The Junction

Marcus Tucker


The whole day, Raury Paulson had been doing things that he had never done before. After shoving an old woman outof his way, he had jumped into a taxicab whose driver was shorted half the fare after a long, silent trip to Grand Central Station. The taxicab driver had been in a chatty mood at first, but seeing the busy eyes of the panting man in his rearview mirror had given him the hint that there was no use. The man looked like he had just finished robbing a store, except for the fact that he had nothing to show for it—no bags in hand or police chasing after him.

Raury was no longer dangerous, just tired and somewhat withdrawn from reality—so much so that when he got out the taxicab there was no thought that he had to pay. That was until the middle-eastern accent from inside demanded his cash. This human interaction jerked Raury back into reality. He regained composure and apologized sincerely to the driver for not having the full fare.

After hurriedly slamming the car door—and narrowly missing a racial slur in so doing—Raury walked briskly to the entrance of the station. If the initial strange behavior of the man hadn’t warranted the driver to take note of his features, the half-paying of the fare did. The man was tall (about 6’2) and thin, weighing no more than a buck fifty. He wore a black beanie over shoulder length brown hair and had a thick moustache and goatee that had almost hidden the sunkenness of his mouth and the lines, like parentheses, surrounding it. He had dark green eyes.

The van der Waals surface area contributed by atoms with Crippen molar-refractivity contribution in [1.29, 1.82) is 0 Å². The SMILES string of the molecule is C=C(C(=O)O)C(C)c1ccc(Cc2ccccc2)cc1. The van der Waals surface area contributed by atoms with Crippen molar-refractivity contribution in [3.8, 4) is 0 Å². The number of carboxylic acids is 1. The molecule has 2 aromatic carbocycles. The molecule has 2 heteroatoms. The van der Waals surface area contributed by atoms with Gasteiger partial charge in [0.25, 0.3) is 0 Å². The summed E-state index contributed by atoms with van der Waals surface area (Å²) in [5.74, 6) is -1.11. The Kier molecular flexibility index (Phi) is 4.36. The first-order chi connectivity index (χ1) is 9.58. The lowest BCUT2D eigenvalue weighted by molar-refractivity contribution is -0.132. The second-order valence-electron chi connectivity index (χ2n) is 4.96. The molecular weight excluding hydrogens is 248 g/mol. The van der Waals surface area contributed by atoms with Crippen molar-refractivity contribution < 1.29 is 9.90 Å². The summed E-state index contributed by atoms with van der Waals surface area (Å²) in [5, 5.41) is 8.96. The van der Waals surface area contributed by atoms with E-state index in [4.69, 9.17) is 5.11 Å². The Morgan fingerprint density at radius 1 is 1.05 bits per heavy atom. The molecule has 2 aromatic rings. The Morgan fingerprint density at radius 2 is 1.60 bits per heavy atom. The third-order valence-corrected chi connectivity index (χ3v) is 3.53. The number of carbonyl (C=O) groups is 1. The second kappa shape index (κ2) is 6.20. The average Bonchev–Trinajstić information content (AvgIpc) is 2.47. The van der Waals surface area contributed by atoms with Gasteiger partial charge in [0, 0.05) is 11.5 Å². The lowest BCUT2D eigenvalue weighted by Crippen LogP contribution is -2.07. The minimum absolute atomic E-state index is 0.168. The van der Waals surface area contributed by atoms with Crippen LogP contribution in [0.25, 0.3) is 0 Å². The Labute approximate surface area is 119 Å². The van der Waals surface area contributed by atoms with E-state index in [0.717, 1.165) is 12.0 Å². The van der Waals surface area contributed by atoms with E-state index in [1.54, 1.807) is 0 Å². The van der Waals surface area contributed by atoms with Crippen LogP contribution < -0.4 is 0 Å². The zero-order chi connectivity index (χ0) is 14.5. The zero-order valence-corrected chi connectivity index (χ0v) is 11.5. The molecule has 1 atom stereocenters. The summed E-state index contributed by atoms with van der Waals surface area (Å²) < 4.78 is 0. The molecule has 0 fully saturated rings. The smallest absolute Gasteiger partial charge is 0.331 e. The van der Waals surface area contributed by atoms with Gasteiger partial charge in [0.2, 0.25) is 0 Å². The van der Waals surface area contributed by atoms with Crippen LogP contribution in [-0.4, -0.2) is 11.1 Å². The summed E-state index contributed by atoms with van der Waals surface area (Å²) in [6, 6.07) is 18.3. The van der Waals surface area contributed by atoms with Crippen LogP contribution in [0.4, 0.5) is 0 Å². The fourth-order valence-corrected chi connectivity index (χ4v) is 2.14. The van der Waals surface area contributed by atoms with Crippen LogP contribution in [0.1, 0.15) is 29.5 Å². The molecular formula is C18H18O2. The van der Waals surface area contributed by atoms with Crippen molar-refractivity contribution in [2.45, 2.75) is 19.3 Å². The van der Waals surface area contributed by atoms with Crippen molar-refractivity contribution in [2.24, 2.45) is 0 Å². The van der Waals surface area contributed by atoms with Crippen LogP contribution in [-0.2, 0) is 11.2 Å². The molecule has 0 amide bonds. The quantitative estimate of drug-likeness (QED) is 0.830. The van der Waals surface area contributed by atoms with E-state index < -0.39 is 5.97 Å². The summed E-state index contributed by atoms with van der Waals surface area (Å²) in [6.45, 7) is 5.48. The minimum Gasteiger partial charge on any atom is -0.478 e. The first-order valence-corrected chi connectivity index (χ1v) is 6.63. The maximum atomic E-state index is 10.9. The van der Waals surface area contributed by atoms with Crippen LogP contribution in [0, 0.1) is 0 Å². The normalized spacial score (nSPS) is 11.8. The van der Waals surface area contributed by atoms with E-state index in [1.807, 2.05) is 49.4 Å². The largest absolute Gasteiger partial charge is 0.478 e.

Raury had never been to Grand Central station before yet had forged his way through the vast beauty and grandeur of it as if he were the architect of the station. His tunnel vision lead him into a luxurious bathroom where he dumped the beanie and wig into a stainless steel trash can, took out the dark green contacts and flushed them, before kneeling over an open toilet with a small mirror in his left hand and a razor in his right to get rid of the last distinguishing feature, his facial hair, all in one quick swoop as if he had been practicing it for weeks. In actuality, this was the most half-baked thing he’d ever done in his life, he thought. Yet the necessity to continue living required unprecedented carefulness despite—or because of—the lack of practice.

After flushing, Raury left the stall and was beginning to exit the bathroom when a sight in the mirror made him do a double-take and jump back, aghast. Without his facial hair, he thought he had seen another person, someone homeless and sick. His first thought was that he needed to eat.

In the terminal, there was a myriad of food choices to choose from: Ceriello, an Italian restaurant; Oyster Bar; Mexican food at Zocalo’s; Manhattan Chili Co.; Junior’s (apparently home of the world’s best Jewish cheesecake); Financier’s, a French bakery; and Masato, a sushi bar. On an ordinary day, any one of these would have been fine, but given the circumstances, Raury’s stomach was quivery, so he loaded up on some baguettes and got water to coat them.